Recently, I'd read an article about mola work - a reverse applique technique with layering used in the Kuna Indian culture. I was interested to have a go. I used a small zig-zag stitch to stop the fabric fraying when I cut out the simple triangle shapes, whereas in traditional mola work the cut away edge would be turned under and painstakingly hemmed with tiny invisible hand stitches. Mine had just two layers but mola work can have up to seven with extremely intricate designs, often animals or plants in a labyrinth style.  Holding my simple design up to the light, it reminded me of windows.  I looked up at my stained glass and began work out in my head how the central part of the design might translate to mola.  I also thought about the sun prints I made last month from my Roman glass vessel design.  I could cut out central dark blue spaces and by leaving a border, it would look like an extra layer.  

Layering - simple reverse applique and chenille square before washing
Could this translate well into mola work with black as the uppermost layer
Sun printed fabric for cheats mola work or more fabric twists?

Another layering technique I'd been wanting to try following Claire Tinsley's 'Bonded Impressions' workshop was chenille.  I cut out seven layers of cotton fabric, pinned them together and stitched across diagonally.  Next I cut the top six layers between the stitching lines and put the sample in the washing machine.  Mine didn't quite come out with the lovely rippled effect of Claire quilts - I probably should have consulted some tutorials first. I had tried varying the spacing of the stitching lines and found the lines closest together worked much better.  They'd benefit from being even closer though. I also found by running my thumbnail across the raw edges I could increase the textural effect.  I've only ever seen chenille on diagonal and zig-zag lines as the cuts need to be made on the bias.  Presumably the layers would just lay mostly flat if you stitch curves, though maybe worth a try as well as varying the fabric type.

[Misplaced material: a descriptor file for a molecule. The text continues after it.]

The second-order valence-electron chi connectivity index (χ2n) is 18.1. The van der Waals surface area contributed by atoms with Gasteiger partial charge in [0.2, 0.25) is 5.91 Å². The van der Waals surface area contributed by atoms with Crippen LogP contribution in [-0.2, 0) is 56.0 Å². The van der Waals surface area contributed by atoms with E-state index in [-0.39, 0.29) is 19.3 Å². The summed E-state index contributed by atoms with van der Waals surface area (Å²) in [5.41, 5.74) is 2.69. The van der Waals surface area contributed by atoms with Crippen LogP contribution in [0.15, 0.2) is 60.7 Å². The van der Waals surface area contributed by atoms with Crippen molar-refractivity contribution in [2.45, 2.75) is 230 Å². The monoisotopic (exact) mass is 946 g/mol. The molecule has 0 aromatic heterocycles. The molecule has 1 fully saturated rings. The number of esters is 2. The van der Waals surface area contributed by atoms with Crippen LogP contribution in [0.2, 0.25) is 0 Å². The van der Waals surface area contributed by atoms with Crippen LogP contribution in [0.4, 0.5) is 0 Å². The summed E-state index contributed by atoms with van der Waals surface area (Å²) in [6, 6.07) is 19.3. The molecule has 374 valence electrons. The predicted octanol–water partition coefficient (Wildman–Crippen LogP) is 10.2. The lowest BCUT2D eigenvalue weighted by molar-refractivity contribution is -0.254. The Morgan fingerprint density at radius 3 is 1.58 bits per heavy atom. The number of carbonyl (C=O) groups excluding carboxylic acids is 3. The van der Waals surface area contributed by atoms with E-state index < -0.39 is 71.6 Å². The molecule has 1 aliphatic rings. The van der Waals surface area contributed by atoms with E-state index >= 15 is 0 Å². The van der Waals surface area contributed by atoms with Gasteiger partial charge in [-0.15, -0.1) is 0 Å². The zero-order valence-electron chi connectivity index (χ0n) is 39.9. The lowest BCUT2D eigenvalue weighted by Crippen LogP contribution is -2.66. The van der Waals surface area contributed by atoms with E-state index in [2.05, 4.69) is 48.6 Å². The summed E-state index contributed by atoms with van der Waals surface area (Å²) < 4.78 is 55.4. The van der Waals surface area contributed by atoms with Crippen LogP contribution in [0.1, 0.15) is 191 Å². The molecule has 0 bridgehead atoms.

Chenille after washing.  Stitches need to be slightly closer.

Overlapping and folding ribbon
For the sample above I didn't worry too much about colour. I was attempting to create the impression of bamboo stalks by overlapping and folding ribbon.  I can imagine recreating this a dark background with chiffon and satin ribbons in unusual colour combinations, like different shades of red and purple, enhanced by stitching to introduce light and shadow.    
Moulding a 3-d shape over a wire frame
My slashing experiment was more like snipping.  I looked to my shell collection and cut small holes in the cotton organdie (it barely frays) and laid it over the same African fabric used for the origami twists.  Something wasn't quite right so I sandwiched fine fruit netting between the two and was pleased with the colour representation. Then I decided to try and mould a 3-D shape so constructed a wire frame , cut circles of fabric and stitched them down under each rib. 

My final sample, was inspired by the coral and underwater plants I'd seen at half term in the Scarborough Sea Life Centre.  My kids weren't about to let me stop and draw after the hour long queue we'd stood in (in the rain) and even if they had, my hands were numb from the cold and there were so many people in there, we had to shuffle about. Therefore back home I chose fabric and painted from memory and my imagination. I used disperse dyes to paint and print images, which I then transferred by ironing onto pelmet vilene for a background. I tried different techniques on separate pieces of vilene to make it easier to work with, then attached them together and embellished further.